We turned our website on and we really started pushing for things. I haven’t spent a penny on advertising, which I like. We don’t buy new boxes. We don’t buy new envelopes. We recycle as much as we possibly can.
Tell me more about your non-profit factories: We found the first factory in the East Village. It’s not-for-profit and they hire at-risk teens to teach them vocational skills. The other factory that we’re using in Long Island, where I would say like 70% of our production is, was created to employ adults with autism. They’re also not-for-profit–73% of their employees who silk screen have autism and could not have a job otherwise. 98% of adults with autism in America are unemployed.
We just did this project for the government of Qatar, for Autism Speaks. Everyone in the factory is pulling the screen that say EQ over IQ. I’m doing the Special Olympics 50 year anniversary. The factories are just the thing that I really love, and I’m hoping that we can get their story out. And I’m hoping other people will make factories like this. It’s the best place I’ve ever been. It’s really cool.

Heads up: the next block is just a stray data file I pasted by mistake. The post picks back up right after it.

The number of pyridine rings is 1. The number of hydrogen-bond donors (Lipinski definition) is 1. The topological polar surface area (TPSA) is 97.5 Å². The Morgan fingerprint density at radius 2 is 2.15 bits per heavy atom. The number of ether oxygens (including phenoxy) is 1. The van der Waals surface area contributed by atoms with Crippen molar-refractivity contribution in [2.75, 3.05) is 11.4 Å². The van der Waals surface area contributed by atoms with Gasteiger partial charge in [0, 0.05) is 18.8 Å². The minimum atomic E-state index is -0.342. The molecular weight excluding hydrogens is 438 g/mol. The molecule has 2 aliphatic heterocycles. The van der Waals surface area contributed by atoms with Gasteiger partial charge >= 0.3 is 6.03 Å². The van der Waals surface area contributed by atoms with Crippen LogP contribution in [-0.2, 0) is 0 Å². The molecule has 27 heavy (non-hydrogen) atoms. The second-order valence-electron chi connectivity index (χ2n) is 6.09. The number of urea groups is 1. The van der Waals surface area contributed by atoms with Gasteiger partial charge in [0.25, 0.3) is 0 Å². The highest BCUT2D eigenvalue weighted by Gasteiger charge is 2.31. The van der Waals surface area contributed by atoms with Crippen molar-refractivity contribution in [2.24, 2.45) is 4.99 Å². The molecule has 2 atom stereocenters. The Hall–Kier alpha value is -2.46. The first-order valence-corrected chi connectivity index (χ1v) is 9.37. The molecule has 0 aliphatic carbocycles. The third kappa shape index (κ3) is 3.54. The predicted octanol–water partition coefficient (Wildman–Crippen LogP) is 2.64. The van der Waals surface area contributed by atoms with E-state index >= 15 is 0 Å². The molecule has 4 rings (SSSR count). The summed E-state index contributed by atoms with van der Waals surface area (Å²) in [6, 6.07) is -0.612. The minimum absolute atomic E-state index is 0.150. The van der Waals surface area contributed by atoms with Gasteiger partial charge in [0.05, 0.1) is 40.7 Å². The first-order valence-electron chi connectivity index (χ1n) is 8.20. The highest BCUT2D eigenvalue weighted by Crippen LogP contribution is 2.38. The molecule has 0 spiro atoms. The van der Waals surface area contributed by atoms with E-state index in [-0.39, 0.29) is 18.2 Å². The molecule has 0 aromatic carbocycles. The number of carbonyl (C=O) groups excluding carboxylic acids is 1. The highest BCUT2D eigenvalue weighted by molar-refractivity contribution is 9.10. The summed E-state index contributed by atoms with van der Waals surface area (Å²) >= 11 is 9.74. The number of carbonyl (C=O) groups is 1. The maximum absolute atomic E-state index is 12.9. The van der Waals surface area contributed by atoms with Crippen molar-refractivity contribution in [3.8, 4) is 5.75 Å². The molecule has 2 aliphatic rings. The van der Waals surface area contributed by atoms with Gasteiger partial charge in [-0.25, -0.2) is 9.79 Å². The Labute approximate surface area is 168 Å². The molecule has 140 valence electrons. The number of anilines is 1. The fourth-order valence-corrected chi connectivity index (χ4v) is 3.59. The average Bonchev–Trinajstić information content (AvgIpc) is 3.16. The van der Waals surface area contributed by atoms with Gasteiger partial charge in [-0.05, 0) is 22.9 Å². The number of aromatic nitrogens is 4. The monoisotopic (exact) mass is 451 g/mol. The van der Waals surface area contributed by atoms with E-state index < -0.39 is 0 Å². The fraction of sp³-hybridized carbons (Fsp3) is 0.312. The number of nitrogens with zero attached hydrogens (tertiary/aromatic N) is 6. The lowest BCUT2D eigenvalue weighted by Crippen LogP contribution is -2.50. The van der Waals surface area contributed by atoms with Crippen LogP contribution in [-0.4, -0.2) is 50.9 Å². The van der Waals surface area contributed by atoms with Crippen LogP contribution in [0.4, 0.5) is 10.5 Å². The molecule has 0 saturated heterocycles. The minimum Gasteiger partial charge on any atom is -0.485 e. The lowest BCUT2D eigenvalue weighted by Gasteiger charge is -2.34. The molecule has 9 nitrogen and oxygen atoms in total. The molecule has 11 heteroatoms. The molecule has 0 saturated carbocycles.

This seems like such a passion project for you. At Kate Spade, I always tried to do things that were a little off the conventional business model, and it was never really received by the majority as a good idea–I was sort of just the do-gooder, or my idea was going to cost [a lot], but I always knew how to make the money.
So many people think that good and money making don’t go together. We call it creative capitalism. You actually can make a lot of money while you’re doing good.
I don’t want people to think that for-profit is a bad thing, it’s not. Because you’re creating jobs. Meaningful work and purpose are really important to people. Nobody wants a handout. Our whole model is rise up a little bit. Work. Get a job.